The real race began to take shape in the Forest of Arenberg, pavé section 16, where Cassani attacked up front, sapping the legs of his rivals, while 4’00” behind, Museeuw blasted away on the front of the chase, Eventually his forcing broke the chase apart, with Museeuw joined by Hincapie, Lars Michaelsen (Coast) and Wesemann (Telekom) as part of the ever-changing chase group. As the riders took their musettes at the second feed zone in Orchies with 60km to race, the face of 2002’s Paris-Roubaix began to take definitive shape.
Up front, the remains of the original break was an eight-rider group, with Domo men Cassani and Van Heeswijk, Boonen, Schweda, Tristan Hoffman (CSC-Tiscali), Hans De Clercq (Lotto-Addeco), Bodrogi (Mapei-Qstep) and Mattan. Two minutes behind and closing fast was the Domo-ed chase group that had emerged from the peloton.
As they hit pavé section #12, Museeuw accelerated and only last year’s winner Servais Knaven (Domo), Hincapie and Michaelsen could follow. This pursuit match continued, with De Clercq and Mattan attacking on every pavé section and various elements of the break chasing them down and reforming.
Museeuw continued to force the pace, inexorably closing the gap on the front group. Just before the notorious Mons-En-Pevele, pavé section #9, the seven chasers joined the five leaders for an even dozen of mud-caked desperado bikers, looking to get to Roubaix no matter what.
But as usual in Paris-Roubaix, the status quo didn’t last long. Once the riders hit pavé #8 in Merignies, a tough but short 700m section, Museeuw took off and it looked like it was for good.
“I thought it was the right moment and so I went – I had a flash in my head,” said Museeuw, “is it too far? Because there were a lot of good riders there – Hincapie, Tom Boonen…”
But go he did and only the two USPS men could follow Museeuw. Hands in the hooks, mouth wide open, snot dripping from his nose, Museeuw powered his huge gear away from one and all, showing the immense class and experience of a man with a date with destiny.
Three pavé sections closer to Roubaix at #6, Le Moulin De Vertain, a newly-restored tract only half a kilometre long, Museeuw had gained 25″ on the USPS duo and 45″ on the chase with two of his DFF team-mates with 30km to race. Domo DS Wilfried Peeters, Museeuw’s perennial team-mate, drove up alongside to tell him the situation and Museeuw drove himself even harder towards Roubaix.
As if pushed by invisible hands, Museeuw’s gap continued to grow and by the notorious Camphin-En-Pevele pave #4, he had 1’35” on the USPS pursuit team, which came asunder when Hincapie crashed into the drainage ditch on the left side of the farm road. Boonen continued alone until a hard-charging Wesemann came up to the powerful young Belgian, eventually beating him in the sprint for runner-up spot in Roubaix.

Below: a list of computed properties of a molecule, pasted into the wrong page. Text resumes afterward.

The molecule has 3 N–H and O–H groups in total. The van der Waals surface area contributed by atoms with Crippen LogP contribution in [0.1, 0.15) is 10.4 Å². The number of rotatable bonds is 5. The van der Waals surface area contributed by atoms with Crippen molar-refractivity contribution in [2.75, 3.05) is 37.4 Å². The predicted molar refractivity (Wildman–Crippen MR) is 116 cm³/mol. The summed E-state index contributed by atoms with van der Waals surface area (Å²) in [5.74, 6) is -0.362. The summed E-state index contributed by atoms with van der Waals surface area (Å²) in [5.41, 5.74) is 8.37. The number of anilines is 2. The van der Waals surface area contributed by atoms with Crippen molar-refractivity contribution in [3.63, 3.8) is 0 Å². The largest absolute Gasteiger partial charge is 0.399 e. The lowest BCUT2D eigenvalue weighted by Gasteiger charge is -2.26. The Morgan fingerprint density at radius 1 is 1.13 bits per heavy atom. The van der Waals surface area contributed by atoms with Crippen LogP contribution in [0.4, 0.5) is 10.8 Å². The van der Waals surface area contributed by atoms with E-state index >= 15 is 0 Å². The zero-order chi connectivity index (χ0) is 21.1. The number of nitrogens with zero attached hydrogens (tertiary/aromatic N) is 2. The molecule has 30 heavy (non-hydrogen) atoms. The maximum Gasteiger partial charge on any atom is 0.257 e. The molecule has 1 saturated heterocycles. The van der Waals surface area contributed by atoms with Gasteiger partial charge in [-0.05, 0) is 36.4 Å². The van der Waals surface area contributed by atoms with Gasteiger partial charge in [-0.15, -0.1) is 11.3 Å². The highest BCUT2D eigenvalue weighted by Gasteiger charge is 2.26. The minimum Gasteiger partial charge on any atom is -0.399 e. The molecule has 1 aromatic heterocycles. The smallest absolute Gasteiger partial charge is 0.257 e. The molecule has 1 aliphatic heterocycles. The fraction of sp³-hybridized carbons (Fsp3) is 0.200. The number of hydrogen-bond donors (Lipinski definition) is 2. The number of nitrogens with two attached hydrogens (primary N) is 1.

But nothing would or could stop Museeuw today. He flew over the cobbles today; intuitively choosing the best line to ride and putting the competition further and further behind. Wesemann and Boonen came in just over three minutes behind, while Hoffman took the sprint from a seven man chase group four minutes back. Tristan Hoffman (CSC-Tiscali) took the sprint for fourth, with Hincapie sixth and US Champ Fred Rodriguez (Domo), a respectable 27th in his first Paris-Roubaix.
1 Johan Museeuw (Bel) Domo-Farm Frites 6.39.08 (39.35 km/h)
2 Steffen Wesemann (Ger) Team Telekom 3.04
3 Tom Boonen (Bel) US Postal Service 3.08
4 Tristan Hoffman (Ned) Team CSC Tiscali 4.02
5 Lars Michaelsen (Den) Team Coast
6 George Hincapie (USA) US Postal Service
7 Thierry Gouvenou (Fra) Bigmat.Auber 93
8 Max Van Heeswijk (Ned) Domo-Farm Frites
9 Nico Mattan (Bel) Cofidis
10 Enrico Cassani (Ita) Domo-Farm Frites
11 Raphael Schweda (Ger) Team Coast 4.09
12 Hans De Clercq (Bel) Lotto-Adecco 8.07
13 Servais Knaven (Ned) Domo-Farm Frites
14 Frank Hoj (Den) Team Coast
15 Zbigniew Spruch (Pol) Lampre-Daikin
16 Maximilian Sciandri (GBr) Lampre-Daikin 8.14
17 Andrea Tafi (Ita) Mapei-Quick Step 9.11
18 Aart Vierhouten (Ned) Lotto-Adecco
19 Tom Flammang (Lux) Cofidis
20 Marc Wauters (Bel) Rabobank
21 Wilfried Cretskens (Bel) Domo-Farm Frites
22 Marco Milesi (Ita) Domo-Farm Frites 9.17
23 Peter Wrolich (Aut) Gerolsteiner
24 Jan Boven (Ned) Rabobank
25 Rolf Aldag (Ger) Team Telekom
26 Erik Zabel (Ger) Team Telekom 9.59
27 Fred Rodriguez (USA) Domo-Farm Frites 14.00
28 Matth� Pronk (Ned) Rabobank 15.18
29 Denis Zanette (Ita) Fassa Bortolo 15.21
30 Jean-Michel Tessier (Fra) Cofidis
31 Torsten Nitsche (Ger) Saeco-Longoni Sport
32 Serguei Ivanov (Rus) Fassa Bortolo
33 Thor Hushovd (Nor) Credit Agricole 16.38
34 Gorik Gardeyn (Bel) Lotto-Adecco 17.15
35 Ludovic Capelle (Bel) Ag2R Prevoyance 17.48
36 Sven Nijs (Bel) Rabobank (Bel) Rabobank
37 Alexei Sivakov (Rus) Bigmat.Auber 93
38 Inigo Landaluze (Spa) Euskaltel-Euskadi
39 Pedro Horrillo Munoz (Spa) Mapei-Quick Step
40 Robert Hunter (RSA) Mapei-Quick Step
41 Ludovic Auger (Fra) Bigmat.Auber 93
41 riders finished inside the time limit from 190 starters.